Top U.S. and Norwegian diplomats were to arrive in Nepal Tuesday, in the first visit by senior foreign officials since weeks of bloody protests forced King Gyanendra to return the reins of government to an elected Parliament.
Members of the new government, however, were still haggling over positions in the Cabinet.
Richard Boucher, U.S. assistant secretary of state for South and Central Asia, would spend two days in Nepal, the U.S. Embassy in Katmandu said.
Norway's Development Cooperation Minister Erik Solheim was also scheduled to arrive Tuesday for a three-day visit, the foreign ministry said.
No details about the officials' schedules were released, but they are expected to meet several political leaders, including Prime Minister Girija Prasad Koirala, who was sworn in for a fifth stint as premier on Sunday.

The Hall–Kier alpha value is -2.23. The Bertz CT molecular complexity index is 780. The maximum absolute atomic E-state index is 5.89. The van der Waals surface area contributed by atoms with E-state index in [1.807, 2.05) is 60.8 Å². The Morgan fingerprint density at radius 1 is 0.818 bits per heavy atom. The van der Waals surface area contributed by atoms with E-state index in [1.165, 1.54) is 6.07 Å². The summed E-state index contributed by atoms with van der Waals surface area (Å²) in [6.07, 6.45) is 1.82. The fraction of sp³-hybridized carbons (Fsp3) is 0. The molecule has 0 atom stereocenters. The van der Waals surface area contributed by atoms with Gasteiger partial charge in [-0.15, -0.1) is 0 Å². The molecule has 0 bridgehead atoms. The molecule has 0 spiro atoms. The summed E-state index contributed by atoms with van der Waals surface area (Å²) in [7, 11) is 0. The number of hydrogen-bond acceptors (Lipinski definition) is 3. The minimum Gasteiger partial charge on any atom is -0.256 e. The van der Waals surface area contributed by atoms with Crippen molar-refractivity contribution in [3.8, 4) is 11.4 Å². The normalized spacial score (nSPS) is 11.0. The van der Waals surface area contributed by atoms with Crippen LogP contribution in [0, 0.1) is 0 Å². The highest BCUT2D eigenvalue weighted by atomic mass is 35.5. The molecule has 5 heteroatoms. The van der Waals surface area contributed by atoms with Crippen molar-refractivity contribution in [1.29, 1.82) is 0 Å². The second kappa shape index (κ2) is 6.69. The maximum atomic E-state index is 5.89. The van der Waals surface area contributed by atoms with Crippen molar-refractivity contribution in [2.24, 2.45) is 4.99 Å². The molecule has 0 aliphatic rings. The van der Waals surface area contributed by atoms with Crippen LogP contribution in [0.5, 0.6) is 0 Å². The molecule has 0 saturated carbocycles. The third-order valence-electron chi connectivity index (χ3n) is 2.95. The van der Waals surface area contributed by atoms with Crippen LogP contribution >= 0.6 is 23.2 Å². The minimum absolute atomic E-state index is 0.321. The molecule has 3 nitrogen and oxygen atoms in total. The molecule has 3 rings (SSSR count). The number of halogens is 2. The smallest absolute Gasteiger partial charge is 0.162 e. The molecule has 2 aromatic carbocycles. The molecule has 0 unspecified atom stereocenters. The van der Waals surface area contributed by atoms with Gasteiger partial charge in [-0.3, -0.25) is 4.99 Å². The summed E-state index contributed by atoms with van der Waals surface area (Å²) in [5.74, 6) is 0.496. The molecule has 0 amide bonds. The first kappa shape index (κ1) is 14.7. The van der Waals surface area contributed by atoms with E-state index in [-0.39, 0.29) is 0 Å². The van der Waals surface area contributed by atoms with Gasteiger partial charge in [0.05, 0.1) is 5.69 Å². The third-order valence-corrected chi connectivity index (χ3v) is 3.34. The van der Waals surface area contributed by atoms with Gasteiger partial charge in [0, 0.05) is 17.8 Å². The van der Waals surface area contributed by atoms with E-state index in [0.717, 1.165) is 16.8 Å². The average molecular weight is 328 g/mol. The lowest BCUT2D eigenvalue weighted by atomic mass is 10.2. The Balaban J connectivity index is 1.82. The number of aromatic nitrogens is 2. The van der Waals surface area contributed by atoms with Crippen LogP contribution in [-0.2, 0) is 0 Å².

The government, meanwhile, was putting the final touches on its Cabinet line-up which would be announced later Tuesday, according to Koirala's aides.
Koirala met at his house Monday with leaders of the Himalayan nation's seven main political parties, which spearheaded three weeks of demonstrations that forced the monarch to yield control of the government.
But the expected announcement of the makeup of a new Cabinet kept getting delayed amid speculation that the parties were jostling for position as their united front against the king threatened to dissolve into self-interest.
The politicians did not reach accord on the issue Monday, but did agree to trim the Cabinet from 34 to about a dozen members, with the number to be raised later, said Lilamani Pokhrel, a legislator from the People's Front Nepal. The change is meant to streamline what has been seen as an inefficient bureaucracy.
Pokhrel's party and the other six members of the seven-party alliance all are supposed to be represented in the Cabinet, reports the AP.
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